Laser Cooling of a Nanomechanical Oscillator to Its Zero-Point Energy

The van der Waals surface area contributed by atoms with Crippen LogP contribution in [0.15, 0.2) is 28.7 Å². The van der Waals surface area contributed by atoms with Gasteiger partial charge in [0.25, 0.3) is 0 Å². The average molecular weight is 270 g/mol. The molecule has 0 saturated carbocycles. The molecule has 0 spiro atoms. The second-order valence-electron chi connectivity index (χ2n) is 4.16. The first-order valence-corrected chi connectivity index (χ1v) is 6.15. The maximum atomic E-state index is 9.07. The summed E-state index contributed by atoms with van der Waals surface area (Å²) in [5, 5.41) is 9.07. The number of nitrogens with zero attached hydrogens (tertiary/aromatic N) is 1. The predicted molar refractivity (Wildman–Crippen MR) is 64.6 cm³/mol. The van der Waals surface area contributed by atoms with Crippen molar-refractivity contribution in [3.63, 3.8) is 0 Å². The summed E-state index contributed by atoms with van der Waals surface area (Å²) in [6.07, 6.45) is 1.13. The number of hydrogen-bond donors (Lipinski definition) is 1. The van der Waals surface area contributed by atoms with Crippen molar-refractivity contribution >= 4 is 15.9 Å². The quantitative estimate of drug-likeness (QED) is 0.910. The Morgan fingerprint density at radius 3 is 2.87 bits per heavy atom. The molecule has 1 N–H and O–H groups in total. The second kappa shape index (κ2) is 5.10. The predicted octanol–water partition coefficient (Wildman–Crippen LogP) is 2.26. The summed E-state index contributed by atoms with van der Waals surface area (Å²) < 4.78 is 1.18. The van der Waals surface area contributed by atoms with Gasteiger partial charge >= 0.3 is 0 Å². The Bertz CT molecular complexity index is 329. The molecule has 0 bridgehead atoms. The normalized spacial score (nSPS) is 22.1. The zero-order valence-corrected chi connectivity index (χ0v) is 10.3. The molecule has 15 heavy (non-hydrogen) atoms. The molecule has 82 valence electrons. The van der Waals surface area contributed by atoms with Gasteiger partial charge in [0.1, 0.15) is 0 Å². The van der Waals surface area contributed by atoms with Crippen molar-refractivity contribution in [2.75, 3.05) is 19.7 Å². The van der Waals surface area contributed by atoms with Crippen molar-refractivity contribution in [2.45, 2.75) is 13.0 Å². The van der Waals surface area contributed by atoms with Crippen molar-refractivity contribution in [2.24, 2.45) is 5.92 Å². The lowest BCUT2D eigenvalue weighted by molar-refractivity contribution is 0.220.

Optomechanical systems in the well-resolved-sideband regime are ideal for studying a myriad of quantum phenomena with mechanical systems, including backaction-evading measurements, mechanical squeezing, and nonclassical states generation. For these experiments, the mechanical oscillator should be prepared in its ground state, i.e., exhibit negligible residual excess motion compared to its zero-point motion. This can be achieved using the radiation pressure of laser light in the cavity by selectively driving the lower motional sideband, leading to sideband cooling. To date, the preparation of sideband-resolved optical systems to their zero-point energy has eluded laser cooling because of strong optical absorption heating. The alternative method of passive cooling suffers from the same problem, as the requisite milliKelvin environment is incompatible with the strong optical driving needed by many quantum protocols. Here, we employ a highly sideband-resolved silicon optomechanical crystal in a He3 buffer-gas environment at ∼2 K to demonstrate laser sideband cooling to a mean thermal phonon occupancy of 0.09-0.01+0.02 quantum (self-calibrated using motional sideband asymmetry), which is -7.4 dB of the oscillator's zero-point energy and corresponds to 92% ground state probability. Achieving such low occupancy by laser cooling opens the door to a wide range of quantum-optomechanical experiments in the optical domain.